This might be out of my league, but I was asked to do it by a long-time neighbor and friend of my parents.
Her mother made her this quilt when she was a young child. It is much loved and is full of memories…
Each block and each bird have their own personality.
I am tentatively starting to work on it, making repairs one block and a time and hoping for a grand revelation on a finish. It is mostly not-quilted and there is no batting…
Suggestions? Ideas? Encouragements?
What do you call a group of bears? A SLEUTH!! What a fantastic word.
And what a great description for this finally-finished project that started with Sparkle Jane, but eventually involved all of us.
A high school friend of Sparkle Jane was involved in a service project making charity bears. There were leftovers and Sparkle said she could make some bears. There was A LOT of leftovers. In typical Sparkle style, she cut until she couldn’t cut any more.
And then it was time to stitch. Each bear, of course, needed to be unique.
Then she got tired and set it aside, but this year she was determined to finish. ALL OF THEM.
She finished all the faces. I helped with eyes. Then it was time for everyone to help with stuffing and stitching.
And they are finally finished. YAY! Soon to be donated to worthy causes. Whew!
A local headstart preschool posted a listing on JustServe.org that they needed capes sewn for the two-year olds.
Capes for two-year-olds? Count me in.
Using the donated fabric (nice, high quality stuff, by the way) I created 32 capes, mostly based on THIS TUTORIAL.
I LOVE my new serger. It made this so easy.
I can see all the children running around looking like super-heroes (or butterflies, which is what I REALLY think they will look like).
It feels good to serve.
Like many of you, some of my sewing time in April has gone to making masks. There are many large and important charitable projects going on, but for me, for now, I am making them for friends and family. I want to serve right where I am.
This batch is for Second Son, his wife and their four children.
So far, 55 masks have been make and delivered. I package them in a sandwich baggie along with three disposable filters (paper towels cut to size).
And they are getting worn. (Husband of one of my fellow teachers)
It feels right when I have the materials, time and skill to help where I can.
Quilting is both a social and a solitary hobby. I am mostly a solitary quilter who socializes primarily through this blog.
But, for those of you who socialize more in person, while stores and guilds and shows and stitching groups might be closed, the sewing machine is definitely open. And this is a great day to celebrate the
obsession hobby we share.
I hope to have a few hours of piecing time today in between cleaning and serving others in my home and neighborhood.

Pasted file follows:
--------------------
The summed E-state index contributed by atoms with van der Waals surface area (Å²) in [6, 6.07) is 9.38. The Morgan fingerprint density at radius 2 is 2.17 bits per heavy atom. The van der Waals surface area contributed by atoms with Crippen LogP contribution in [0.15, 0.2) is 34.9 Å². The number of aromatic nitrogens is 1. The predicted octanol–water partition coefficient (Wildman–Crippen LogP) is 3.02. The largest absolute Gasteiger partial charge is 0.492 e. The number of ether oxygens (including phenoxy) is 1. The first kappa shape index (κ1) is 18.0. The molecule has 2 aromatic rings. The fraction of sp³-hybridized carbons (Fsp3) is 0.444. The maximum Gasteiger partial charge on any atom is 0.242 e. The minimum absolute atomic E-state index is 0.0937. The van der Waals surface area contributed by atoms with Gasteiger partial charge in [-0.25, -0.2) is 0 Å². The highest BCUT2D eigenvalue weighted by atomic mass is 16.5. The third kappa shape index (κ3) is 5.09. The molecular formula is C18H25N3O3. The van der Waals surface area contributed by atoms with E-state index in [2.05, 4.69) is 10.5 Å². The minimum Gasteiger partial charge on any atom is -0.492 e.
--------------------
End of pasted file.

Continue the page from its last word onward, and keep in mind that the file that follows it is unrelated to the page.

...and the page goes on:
Soon I will share what is accomplished. I have been working on a leader-ender in the background that is now the primary project. A wedding quilt for a friend. And a mini-tutorial.
Ready! Set! GO!
My annual Children’s Hospital donation quilt is complete.
THIS TUTORIAL was a good starting point. I added more to make it a nice throw size.
This was, I think, my third attempt at freemotion quilting. Some parts of it are better than others, but one must start somewhere.
The front and the back go together well and the back gave inspiration for the quilting motifs.
It will be part of the Festival of Trees fundraiser during the holidays.
Thursday was our Day of Service at school. Each spring, the entire middle school spends a day serving various groups and people in our community. Eight groups were out of the school, and two groups stayed inside to do good works that will be delivered later.
This year, I lead the Hospital Buddy Dolls group (inside the school).
Eleven young people and a few parents and I worked to create simple dolls that are used as comfort and education for children facing surgery or other scary procedures.
During the course of a day we were able to create 52 dolls, complete with gowns.
We were tired, but successful.
And people wonder why I love my job.
When my friend brought me a bag of pieces she called “scraps,” she was done with this quilt. She was convinced it was ugly and never wanted to see it again.
But, after it was assembled and quilted, I didn’t agree. And I didn’t think she would still feel the same way.
So, I took it “home”–back to her house.
She was stunned.
We’ve all been there–tired, discouraged and unhappy because the quilt doesn’t look like we imagined. Sometimes, though, after some time away from it, we can get perspective and see that, while it isn’t what we imagined, it isn’t bad.
I hope this quilt will bring her happiness, once she gets used to the idea that she really made a perfectly good quilt.
This is my major charitable quilt for the year. It is based on donated fabric from Riley Blake and a modified pattern and will go to the annual Festival of Trees in December.
I like the pieced binding and the back.
I don’t have to love a quilt to know that someone will love it.
It will warm the heart and body of a child, surely.
My quilt for the Festival of Trees is now a finished top.
It is a challenge to work with fabric that you might not have chosen given a choice, but, hopefully, this works well enough.
It is based on the Layer Cake Coin Quilt from shequiltsalot.com
With school starting, it will be a while before I can get it quilted, but it isn’t due until November, so I should be fine.